An exciting few weeks ahead for Empire Metals
“…With ongoing exploration at Eclipse-Gindalbie, and new prospects at Pitfield, Stavely and Walton, EEE is set for a bumper last quarter…”
Exploration and development company Empire Metals (AIM:EEE) has continued to consolidate its presence in Western Australia this year, working to open up what it hopes will prove a rich seam of new gold and copper prospects.
As TMS has reported in previous updates, EEE has undergone something of a transformation over the past two years, shifting focus from the Caucasus to building a portfolio in Western Australia’s prolific mining regions. To recap, the company changed direction in 2020, dropping its previous headline asset, a 50pc interest in the Bolnisi Copper and Gold Project in Georgia, and acquiring a 75pc interest in the Eclipse Gold Project, a mine located 55 km north-east of Kalgoorlie that has recorded historic production of 954 tonnes at 24.6 g/t gold.
EEE sharpened its new focus on Australia last year, taking a 75pc option interest in the Central Menzies Gold Project 90 km north-west of Eclipse, a set of four exploration licences covering a granite-greenstone belt within the Menzies Shear Zone, is close by the 320,000 oz Menzies Gold Project operated by ASX-listed Kingswest Resources. After an initial drilling programme did not detect significant gold mineralisation EEE decided not to take up the option. But the company signalled its continued commitment to Australia by entering into a Tribute Agreement with Maher Mining Contractors Pty Ltd, to explore, develop and mine within a granted area on Maher’s Gindalbie Gold Project, located near the historic gold mining town of Gindalbie, adjacent to the Eclipse Gold Project.
Gindalbie increased EEE’s mineralised footprint around Eclipse by more than 200pc to 943 hectares, and extended the company’s scope for exploration targets a further two kilometres along the Eclipse lodes trend, by one kilometre to the north and three to the south. Gindalbie was an active gold mining centre around the turn of the last century: total recorded production to the end of 1913 was 44,622 tonnes of ore for 40,643 oz gold (at an average grade of 28.33 g/t gold). The new acquisition allowed EEE to target ‘significant additional high-grade gold targets to be evaluated within the combined Eclipse-Gindalbie area, both along the southeast strike extension of the Eclipse trend and in sub-parallel northwest-southeast trends lying to the northeast and southwest of the Eclipse trend’. A new drilling campaign encompassing both projects was designed to test for high grade gold mineralisation at Eclipse and, at Gindalbie, to extend the mineralised trend to the southeast of Eclipse, and understand the extent and origin of what the company believes to be ‘a much larger gold system’.
EEE’s busy summer: progress this year
Earlier this year EEE was able to report encouraging intercepts following 1,676 metres of drilling at Gindalbie, including 5m @ 8.99 g/t Au from 31m downhole, including 1m at 40.90 g/t Au; 3m @ 8.96 g/t Au from 98m downhole, including 2m at 13.28 g/t Au; 3m @ 9.88 g/t Au from 46m downhole, including 1m at 26.20 g/t Au; and 2m at 3.0 g/t Au from 43m downhole. Assay results from drilling at Eclipse were also positive, confirming gold mineralisation associated with targeted shear zones extended over a strike length of more than 500 metres, an increase in strike length of over 300 metres from the previously reported extent of mineralisation along the Eclipse shear. Five of the six holes intercepted mineralisation within the shear, and results indicated that the Eclipse lode remains open at depth. EEE will use the geological and structural data being gathered from the analysis of the diamond core to ‘assist in the development of a robust geological model for Eclipse’.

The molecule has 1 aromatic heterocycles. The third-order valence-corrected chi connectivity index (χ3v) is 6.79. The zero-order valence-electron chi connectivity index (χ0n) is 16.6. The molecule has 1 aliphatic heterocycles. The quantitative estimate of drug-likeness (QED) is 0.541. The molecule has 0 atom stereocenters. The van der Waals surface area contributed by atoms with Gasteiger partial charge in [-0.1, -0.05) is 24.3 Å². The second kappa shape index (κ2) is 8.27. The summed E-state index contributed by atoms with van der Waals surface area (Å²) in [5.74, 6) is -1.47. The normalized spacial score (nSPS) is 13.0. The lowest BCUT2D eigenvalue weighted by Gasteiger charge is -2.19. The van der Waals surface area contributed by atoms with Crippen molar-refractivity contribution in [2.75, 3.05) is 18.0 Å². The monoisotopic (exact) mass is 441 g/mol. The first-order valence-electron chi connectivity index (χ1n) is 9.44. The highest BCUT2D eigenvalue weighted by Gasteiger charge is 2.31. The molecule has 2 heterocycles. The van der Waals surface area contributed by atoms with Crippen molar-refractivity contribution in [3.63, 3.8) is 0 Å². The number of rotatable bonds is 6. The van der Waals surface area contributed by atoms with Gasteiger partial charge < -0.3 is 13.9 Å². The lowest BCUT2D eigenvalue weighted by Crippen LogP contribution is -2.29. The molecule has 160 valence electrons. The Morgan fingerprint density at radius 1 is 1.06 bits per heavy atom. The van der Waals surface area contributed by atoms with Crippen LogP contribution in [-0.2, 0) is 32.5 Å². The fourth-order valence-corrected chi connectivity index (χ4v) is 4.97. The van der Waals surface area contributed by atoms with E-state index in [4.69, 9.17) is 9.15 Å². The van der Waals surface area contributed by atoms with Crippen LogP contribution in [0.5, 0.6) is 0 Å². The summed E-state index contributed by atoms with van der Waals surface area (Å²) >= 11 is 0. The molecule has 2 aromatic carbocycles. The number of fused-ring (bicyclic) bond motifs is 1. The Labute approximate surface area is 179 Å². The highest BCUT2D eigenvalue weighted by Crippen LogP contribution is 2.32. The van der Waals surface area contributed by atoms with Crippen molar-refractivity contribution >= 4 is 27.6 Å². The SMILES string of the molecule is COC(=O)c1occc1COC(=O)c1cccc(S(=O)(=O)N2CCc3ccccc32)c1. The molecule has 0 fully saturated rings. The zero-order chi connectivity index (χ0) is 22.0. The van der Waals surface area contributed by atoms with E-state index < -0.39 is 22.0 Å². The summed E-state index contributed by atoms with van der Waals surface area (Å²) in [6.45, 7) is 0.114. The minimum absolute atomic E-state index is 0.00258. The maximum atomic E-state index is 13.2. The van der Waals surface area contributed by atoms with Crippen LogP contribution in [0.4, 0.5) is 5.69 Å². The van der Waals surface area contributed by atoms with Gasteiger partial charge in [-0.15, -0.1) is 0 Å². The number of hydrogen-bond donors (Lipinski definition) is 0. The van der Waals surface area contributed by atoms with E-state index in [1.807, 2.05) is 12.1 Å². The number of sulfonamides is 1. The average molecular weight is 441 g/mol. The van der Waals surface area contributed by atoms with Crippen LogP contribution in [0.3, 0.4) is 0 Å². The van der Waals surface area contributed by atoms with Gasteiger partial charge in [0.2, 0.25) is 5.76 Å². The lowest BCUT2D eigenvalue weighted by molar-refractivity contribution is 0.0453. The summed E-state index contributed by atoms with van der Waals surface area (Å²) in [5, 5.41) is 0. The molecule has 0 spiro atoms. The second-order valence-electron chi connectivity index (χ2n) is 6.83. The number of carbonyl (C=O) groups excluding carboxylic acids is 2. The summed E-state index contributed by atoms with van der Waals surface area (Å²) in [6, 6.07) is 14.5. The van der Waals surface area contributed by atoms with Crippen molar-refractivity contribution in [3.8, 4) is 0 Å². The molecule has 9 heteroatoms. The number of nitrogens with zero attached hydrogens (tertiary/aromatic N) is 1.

EEE further extended its Australian footprint this year by acquiring a 70pc interest in three prospective copper-gold projects from Century Minerals, increasing the size of the company’s exploration camp from 9.5 km2 to 1,728 km2. The Pitfield Project is based in the Western Yilgarn province, within the Neoproterozoic Yandanooka basin, a globally important copper mineralisation era encompassing the highly mineralised Paterson province in the north of Western Australia, host to major copper and gold deposits such as Newcrest Mining’s Telfer Mine, Rio Tinto’s Winu Project and the Havieron Project, a joint venture between Newcrest and Greatland Gold. The Stavely Project is located within the Stavely Arc, which may represent the underexplored northern extension of the prolific Mount Read Volcanic Belt of Tasmania, host to several world-class mineral deposits including the Mt Lyell copper-gold deposit, the Henty gold deposit and the Rosebery and Hellyer polymetallic deposits, all of which seeded profitable mines. The Stavely project sits along strike from the important recent discoveries made by Stavely Minerals at the Thursday Gossan Project. EEE and Century have secured AUD$0.5m in co-funding for exploration from the government of Victoria State. The Walton Project is located in the underexplored Yerilgee greenstone belt within the Southern Cross domain, part of the 2.9 Ga Western Yilgarn greenstone succession that hosts the world-class Golden Grove volcanic-hosted massive sulphide (VHMS) system, and several other emerging VHMS prospects such as Cobre Ltd’s Perrinvale Project.